Strap on your traction devices and go get it. It has been a little slick and icy here in Stumptown.
December marked a laid back month for fitness with lots of work travel. I'm working on mobility everyday to clean up some weaknesses and just general bad habits I have formed from not taking care of these things in the past. Running started ramping up just enough toward month's end to let me know where I am and that I am ready to start getting back to a more consistent weekly mileage.
Below are some pictures from a few runs in December.
The year is winding down and my running has been sporadic at best. I have been relaxing a bit, not worrying much as a break was needed both physically and mentally. My work travel schedule was in full gear too so I squeaked it some miles where I could. Below are some pictures from a few of those runs over the last few weeks.
Be Merry, Group Run
Dec 11 - North Portland Roads and Trails
There are places you can just keep going back to over and over again and never be bored returning to. For me Tomlike Mountain is that place. From the first time I stepped foot on the Herman Creek trail and climbed up to its summit 2 years ago to the 6th or 7th time I climbed it last Saturday. This place always draws me back. I am genuinely excited each and every time I wind my way up the 10 miles to crawl over the spine of this gem of a location.
Goals for Mountain Lakes.
- Knock out another 100 miler to keep my streak at least one 100 every year going.
- Get in under 20 hours
- Enjoy this cool race with great scenery supported by my community of friends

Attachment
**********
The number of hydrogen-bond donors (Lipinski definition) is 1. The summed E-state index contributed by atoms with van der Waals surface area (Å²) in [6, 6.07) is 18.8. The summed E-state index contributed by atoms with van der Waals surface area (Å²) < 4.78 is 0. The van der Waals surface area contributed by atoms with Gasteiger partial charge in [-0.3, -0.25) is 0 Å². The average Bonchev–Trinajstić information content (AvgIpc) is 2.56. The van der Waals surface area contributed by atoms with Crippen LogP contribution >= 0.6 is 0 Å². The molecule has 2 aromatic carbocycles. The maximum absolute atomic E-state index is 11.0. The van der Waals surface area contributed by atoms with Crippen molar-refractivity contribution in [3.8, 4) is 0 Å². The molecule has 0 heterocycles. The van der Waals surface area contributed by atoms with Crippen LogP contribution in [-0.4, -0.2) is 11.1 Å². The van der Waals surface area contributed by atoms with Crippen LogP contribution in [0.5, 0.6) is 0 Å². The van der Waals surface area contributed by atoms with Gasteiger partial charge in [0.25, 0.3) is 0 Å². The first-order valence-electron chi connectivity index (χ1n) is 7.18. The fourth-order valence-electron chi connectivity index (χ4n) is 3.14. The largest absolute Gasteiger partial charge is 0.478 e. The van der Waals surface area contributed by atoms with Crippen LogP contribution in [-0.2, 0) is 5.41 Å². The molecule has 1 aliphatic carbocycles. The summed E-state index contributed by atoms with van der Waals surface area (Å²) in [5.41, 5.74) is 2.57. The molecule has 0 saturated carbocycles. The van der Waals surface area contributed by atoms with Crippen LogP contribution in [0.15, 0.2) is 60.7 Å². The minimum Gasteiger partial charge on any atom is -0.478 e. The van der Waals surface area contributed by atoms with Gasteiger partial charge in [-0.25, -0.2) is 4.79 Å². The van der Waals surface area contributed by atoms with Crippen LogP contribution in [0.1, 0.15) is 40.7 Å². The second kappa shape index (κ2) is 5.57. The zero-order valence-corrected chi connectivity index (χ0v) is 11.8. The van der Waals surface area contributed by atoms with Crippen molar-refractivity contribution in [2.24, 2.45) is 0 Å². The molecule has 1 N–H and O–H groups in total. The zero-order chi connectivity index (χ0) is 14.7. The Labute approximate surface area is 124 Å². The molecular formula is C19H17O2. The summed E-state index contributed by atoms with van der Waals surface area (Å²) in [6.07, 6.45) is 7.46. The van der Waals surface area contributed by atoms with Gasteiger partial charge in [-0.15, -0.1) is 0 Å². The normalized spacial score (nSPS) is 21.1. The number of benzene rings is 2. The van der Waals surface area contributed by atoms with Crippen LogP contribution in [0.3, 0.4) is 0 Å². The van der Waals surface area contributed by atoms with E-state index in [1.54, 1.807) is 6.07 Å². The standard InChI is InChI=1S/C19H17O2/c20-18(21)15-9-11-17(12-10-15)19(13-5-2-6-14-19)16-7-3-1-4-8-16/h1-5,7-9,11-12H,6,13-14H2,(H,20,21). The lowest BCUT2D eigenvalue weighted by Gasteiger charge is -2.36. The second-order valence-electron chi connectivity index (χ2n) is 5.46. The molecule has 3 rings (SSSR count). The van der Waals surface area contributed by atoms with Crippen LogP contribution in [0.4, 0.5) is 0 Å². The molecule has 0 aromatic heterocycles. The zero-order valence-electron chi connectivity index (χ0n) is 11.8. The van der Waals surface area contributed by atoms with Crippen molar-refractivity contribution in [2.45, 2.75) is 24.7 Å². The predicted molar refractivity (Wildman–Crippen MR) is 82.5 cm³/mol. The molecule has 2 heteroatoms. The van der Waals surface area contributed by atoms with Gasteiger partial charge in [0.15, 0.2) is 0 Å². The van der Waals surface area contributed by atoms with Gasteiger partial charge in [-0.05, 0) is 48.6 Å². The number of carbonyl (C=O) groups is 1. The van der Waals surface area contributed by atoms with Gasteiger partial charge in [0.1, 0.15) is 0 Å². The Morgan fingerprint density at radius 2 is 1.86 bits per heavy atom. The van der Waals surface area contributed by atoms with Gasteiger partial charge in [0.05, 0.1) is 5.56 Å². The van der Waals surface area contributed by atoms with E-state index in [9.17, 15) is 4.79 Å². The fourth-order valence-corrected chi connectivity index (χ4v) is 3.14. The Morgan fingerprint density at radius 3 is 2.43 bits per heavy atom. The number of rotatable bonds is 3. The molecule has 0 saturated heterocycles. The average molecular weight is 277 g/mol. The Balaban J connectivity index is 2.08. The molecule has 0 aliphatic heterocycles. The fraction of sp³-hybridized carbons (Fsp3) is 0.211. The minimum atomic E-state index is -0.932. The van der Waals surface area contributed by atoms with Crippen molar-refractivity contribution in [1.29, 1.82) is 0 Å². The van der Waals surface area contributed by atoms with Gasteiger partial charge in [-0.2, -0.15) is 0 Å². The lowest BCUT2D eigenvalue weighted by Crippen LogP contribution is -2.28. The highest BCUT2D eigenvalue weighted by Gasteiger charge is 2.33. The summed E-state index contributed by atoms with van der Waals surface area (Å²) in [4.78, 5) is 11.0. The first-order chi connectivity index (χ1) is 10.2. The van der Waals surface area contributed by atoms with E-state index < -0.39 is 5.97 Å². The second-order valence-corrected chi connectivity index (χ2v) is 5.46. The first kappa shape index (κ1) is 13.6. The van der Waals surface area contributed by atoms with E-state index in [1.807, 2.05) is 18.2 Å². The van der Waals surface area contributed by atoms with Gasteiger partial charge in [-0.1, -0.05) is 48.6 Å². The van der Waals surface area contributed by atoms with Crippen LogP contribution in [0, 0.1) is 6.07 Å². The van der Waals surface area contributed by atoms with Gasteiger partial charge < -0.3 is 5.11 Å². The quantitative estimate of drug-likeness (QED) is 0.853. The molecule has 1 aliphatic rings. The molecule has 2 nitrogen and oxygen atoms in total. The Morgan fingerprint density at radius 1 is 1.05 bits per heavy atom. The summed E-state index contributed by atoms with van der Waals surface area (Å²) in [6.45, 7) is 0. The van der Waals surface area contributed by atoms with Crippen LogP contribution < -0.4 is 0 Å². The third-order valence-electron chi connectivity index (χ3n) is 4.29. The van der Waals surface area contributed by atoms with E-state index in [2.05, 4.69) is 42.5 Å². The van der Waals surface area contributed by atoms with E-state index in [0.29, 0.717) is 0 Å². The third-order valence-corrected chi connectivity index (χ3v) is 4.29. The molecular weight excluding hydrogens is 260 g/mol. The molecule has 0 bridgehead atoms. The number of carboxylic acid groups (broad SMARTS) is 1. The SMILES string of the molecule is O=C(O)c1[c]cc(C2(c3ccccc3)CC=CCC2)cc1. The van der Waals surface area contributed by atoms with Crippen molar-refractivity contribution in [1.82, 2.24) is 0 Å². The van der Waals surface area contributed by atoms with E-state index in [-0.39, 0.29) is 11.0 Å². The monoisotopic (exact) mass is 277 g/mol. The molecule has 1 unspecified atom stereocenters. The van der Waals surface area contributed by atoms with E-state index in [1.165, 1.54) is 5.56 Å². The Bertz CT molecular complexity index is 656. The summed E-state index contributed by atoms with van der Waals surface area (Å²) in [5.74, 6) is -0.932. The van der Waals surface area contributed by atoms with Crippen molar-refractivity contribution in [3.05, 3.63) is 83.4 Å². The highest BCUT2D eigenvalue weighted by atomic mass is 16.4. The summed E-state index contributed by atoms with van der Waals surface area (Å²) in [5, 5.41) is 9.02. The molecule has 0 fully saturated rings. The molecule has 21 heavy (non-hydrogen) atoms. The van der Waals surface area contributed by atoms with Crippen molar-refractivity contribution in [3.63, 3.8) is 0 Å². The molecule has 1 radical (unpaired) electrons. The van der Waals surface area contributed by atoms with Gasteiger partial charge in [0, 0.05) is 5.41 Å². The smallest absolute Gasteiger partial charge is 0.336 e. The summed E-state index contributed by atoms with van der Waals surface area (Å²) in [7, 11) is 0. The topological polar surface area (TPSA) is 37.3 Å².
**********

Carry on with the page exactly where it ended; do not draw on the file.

The gun went off at 8 and myself and 100 plus crew of like minded folks started ready to take on the day and everything that was thrown at us. I settled into a sustainable pace and let 20 plus people pass me in the first few miles. I was probably a bit fast too but if there is one thing I have learned over the years doing these is that these events are so long that, within reason, you almost can't go slow enough.
I ran with a few folks early on in the first 26 or so making sure not to take on anyone else's pace and just keep doing my thing. I played the course and ran the flats and downs and power walked the hills. There was not a ton of climb on this course so I really made sure to pay attention to my perceived effort on even small climbs and if it felt like my HR was getting high I backed off and let things calm down.
I had some great friends helping me along the way too that I always looked forward to seeing as the day went on. Brian Donnelly crewed me early then paced and crewed me later. I didn't give him a ton of instructions because I hate to be a pain in the ass with tons of specific requests. It's enough to dedicate a weekend to helping someone run one of these things, it's another to stress them out with all these demands so I just like to keep it laid back. Again, there is a ton of time out here and I'd rather take an extra minute and keep it relaxed then create a feeling of panic every time I see these people. With that said he was on point. He gave me full bottles of Tailwind and had a few solid food snacks ready when I saw him at crew stops. No wasted time or effort. It was about as efficient I could have hoped.
My buddy Jordan came out to help as well and run the 17 mile section around Timothy Lake. He also did double duty by running the last 30 with another racer Robbie O'Grady later on. We've spent a lot of miles together but none like this in this race setting. It felt just like any other run though. We chatted, kept moving, sang a little and kept it light. My goal was sub 20 hours. I was ahead of that pace the first 55 and the goal through this section with Jordan was the same. Keep the pace under 12 minute miles and keep building the buffer. Success. Jordan dropped me off back at the aid station after a few hours together where I fueled up on some solids, threw on a slightly warmer layer then headed out into the night with Brian to finish this thing off.